More parents are pulling money out of their retirement plans to pay for their children's college educations, according to a Gallup survey for Sallie Mae that examines how people pay for higher education.
In 2010, 6 percent of parents pulled an average of $8,554 from their retirement accounts, while in 2009 only 3 percent reduced their accounts by an average of $5,318.
To me, this doesn't sound like very smart retirement planning. In the last 15 years, my husband and I sent four kids to college and me to graduate school. We never touched our retirement savings because the colleges never asked us to. Generally, retirement funds are sacred -- even at schools that don't strictly follow the federal student aid doctrine. Sallie Mae even advises building retirement accounts.
If you think there is no avoiding raiding your retirement fund, take aim first at IRAs -- maybe from a previous employer. Even if you are younger than 59 1/2, you you can take money from this account to pay for college without paying a penalty -- and you don't have to pay it back. Bankrate explains the specifics here. Otherwise, you might qualify for a hardship 401(k) withdrawal if you can prove to your administrator that you have no other options, but you will have to pay the 10 percent penalty if you aren't 59 1/2. Another possibility is a 401(k) loan.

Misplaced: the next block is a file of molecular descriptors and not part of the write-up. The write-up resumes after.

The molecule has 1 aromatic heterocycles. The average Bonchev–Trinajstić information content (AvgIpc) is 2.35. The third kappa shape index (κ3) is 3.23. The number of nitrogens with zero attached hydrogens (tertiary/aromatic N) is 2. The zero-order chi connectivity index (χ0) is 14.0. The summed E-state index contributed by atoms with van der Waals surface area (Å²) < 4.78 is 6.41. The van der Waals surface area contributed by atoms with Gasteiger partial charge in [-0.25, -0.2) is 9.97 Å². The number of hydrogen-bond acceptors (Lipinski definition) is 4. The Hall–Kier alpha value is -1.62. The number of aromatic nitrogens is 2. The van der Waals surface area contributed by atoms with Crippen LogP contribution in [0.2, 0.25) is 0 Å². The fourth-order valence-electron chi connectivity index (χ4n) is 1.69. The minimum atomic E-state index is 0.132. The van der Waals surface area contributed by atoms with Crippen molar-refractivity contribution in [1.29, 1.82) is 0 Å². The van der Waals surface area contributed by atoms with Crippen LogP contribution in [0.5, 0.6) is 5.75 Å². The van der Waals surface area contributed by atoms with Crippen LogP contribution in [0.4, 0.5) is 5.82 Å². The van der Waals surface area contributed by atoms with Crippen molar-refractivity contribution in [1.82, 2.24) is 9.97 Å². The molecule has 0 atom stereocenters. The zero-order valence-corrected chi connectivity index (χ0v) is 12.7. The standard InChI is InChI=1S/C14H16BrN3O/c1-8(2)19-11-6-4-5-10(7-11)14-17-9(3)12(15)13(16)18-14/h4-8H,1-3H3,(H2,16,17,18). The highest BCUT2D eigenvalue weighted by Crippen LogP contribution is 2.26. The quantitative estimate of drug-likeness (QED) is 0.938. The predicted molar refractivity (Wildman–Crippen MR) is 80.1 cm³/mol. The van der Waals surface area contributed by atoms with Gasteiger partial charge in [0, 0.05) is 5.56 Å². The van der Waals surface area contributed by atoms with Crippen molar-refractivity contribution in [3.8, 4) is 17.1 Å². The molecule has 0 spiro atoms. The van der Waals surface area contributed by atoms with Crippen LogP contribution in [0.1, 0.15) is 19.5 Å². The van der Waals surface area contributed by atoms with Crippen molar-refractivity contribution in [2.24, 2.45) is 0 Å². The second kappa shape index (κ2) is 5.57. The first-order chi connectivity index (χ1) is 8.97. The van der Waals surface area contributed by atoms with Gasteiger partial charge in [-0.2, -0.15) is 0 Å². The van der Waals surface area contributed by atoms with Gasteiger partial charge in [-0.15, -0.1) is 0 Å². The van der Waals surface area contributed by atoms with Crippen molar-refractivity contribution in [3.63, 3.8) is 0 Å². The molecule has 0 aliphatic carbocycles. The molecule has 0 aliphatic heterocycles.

One argument for not dipping into your retirement savings is that you have no idea what the future brings. Putting the debt in your children's names doesn't preclude your helping them pay it off -- or paying it all off for them. And you might not have to. One of ours joined the Peace Corps and that erased most of his debt. Another got a blockbuster job with a great bonus system right out of school and paid his loans off promptly. We couldn't have guessed either of these things when they were 18.
On the other hand, barring a catastrophe, there isn't much doubt that all of us will get old eventually. That's why retirement planning is so important.